The Washington Post

Republicans have a better than 80 percent chance of winning the Senate

Our friends at the Monkey Cage blog have run their Senate model again. And the results are eye-popping.

Senate Minority Leader Mitch McConnell of Ky. walks onto the stage holding a rifle before speaking at the Conservative Political Action Committee annual conference at National Harbor, Md., Thursday, March 6, 2014. Thursday marks the first day of the annual Conservative Political Action Conference, which brings together prospective presidential candidates, conservative opinion leaders and tea party activists from coast to coast. (AP Photo/Susan Walsh)

Here's the key paragraph (Bold in the original):

As we have begun to incorporate candidate experience into the model, our initial sense is this: Republicans may have a far better chance of winning control of the Senate than we or other analysts previously thought. Here is a preliminary estimate: The GOP could have as much as a 4 in 5 chance of controlling the chamber.

The main reason for the shift toward Republicans in the Monkey Cage model is that the party has been able to recruit a handful of quality candidates in races -- Virginia, Colorado and New Hampshire to name three -- that were previously non-competitive. As the Monkey Cage's John Sides notes, recruiting -- especially this late in an election cycle -- is heavily dependent on what the political environment looks like.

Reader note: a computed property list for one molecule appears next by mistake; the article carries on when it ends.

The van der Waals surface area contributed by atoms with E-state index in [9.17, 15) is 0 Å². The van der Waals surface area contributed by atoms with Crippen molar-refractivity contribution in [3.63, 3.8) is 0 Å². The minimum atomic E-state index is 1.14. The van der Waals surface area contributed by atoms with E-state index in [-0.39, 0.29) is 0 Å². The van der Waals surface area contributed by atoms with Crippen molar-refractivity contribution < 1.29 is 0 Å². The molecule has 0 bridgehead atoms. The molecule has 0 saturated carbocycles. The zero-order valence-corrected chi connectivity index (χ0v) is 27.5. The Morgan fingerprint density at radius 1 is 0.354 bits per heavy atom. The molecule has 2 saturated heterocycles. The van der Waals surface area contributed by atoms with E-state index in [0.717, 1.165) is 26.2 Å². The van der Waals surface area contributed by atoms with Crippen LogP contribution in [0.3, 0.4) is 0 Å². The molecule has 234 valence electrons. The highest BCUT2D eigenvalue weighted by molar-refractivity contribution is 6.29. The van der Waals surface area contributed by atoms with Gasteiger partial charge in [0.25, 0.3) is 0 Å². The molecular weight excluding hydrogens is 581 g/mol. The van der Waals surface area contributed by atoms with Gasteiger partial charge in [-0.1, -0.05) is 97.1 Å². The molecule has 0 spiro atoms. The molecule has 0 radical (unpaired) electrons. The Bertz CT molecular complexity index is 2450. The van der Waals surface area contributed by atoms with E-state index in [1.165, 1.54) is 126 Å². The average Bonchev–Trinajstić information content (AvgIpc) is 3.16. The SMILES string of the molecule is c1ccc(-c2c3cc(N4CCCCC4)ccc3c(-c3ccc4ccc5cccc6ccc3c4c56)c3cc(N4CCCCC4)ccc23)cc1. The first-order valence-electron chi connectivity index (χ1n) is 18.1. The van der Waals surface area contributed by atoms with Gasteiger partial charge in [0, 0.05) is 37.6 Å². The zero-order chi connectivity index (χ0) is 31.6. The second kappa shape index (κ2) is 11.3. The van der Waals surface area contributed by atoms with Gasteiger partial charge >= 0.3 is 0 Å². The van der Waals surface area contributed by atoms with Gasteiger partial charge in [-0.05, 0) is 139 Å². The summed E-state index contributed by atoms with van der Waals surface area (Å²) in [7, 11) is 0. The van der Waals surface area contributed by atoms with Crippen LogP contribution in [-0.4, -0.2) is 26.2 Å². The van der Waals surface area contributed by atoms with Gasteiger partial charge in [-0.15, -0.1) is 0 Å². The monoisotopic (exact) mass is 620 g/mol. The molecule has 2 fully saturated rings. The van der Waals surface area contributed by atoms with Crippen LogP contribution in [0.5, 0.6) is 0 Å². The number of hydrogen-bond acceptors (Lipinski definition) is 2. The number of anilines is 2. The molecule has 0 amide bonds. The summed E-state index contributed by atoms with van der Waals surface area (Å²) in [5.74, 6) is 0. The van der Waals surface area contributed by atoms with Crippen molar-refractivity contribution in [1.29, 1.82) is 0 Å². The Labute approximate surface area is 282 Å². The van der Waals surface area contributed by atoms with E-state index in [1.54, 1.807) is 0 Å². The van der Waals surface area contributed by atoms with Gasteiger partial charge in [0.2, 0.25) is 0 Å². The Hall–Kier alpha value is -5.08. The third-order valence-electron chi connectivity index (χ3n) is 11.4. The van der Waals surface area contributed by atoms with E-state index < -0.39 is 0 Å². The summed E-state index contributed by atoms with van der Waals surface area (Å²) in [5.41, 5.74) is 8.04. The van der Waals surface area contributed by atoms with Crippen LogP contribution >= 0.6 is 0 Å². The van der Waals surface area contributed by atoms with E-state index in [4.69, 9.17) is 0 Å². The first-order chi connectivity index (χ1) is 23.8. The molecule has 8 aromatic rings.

Here's Sides: "Better candidates emerge when conditions in the country favor their party. As political scientists Gary Jacobson and Samuel Kernell have argued, strong candidates run when they have a better chance of winning. And in 2014 — as in most midterm election years — the playing field is tilted away from the president’s party. So we should see good Republican candidates emerging."

And, we have.  There are now a dozen Democratic seats -- 14 if you include Oregon and Minnesota where if a specific candidate wins upcoming GOP primaries the race could become competitive -- that are genuinely contested, meaning there is a real candidate with a serious consulting team actively and successfully raising money.  And there are only two Republican seats -- Kentucky and Georgia -- that appear to be in any danger at all.

According to Sides, the most likely outcome is Democrats controlling between 46 and 49 seats; "in nearly one-third of simulations, Democrats control 48 or 49 seats, suggesting that if future events break in their favor — for example, President Obama becomes more popular — their chances of controlling a narrow majority could improve," concludes Sides.

Electoral models are, of course, not the gospel truth. (One reason we like Sides and his work so much is that he grasps and acknowledges this.)  But, the Monkey Cage model backs up the ratings changes we've seen from independent political handicappers and the reporting from the ground, all of which suggests Republicans are on the march.

Chris Cillizza writes “The Fix,” a politics blog for the Washington Post. He also covers the White House.



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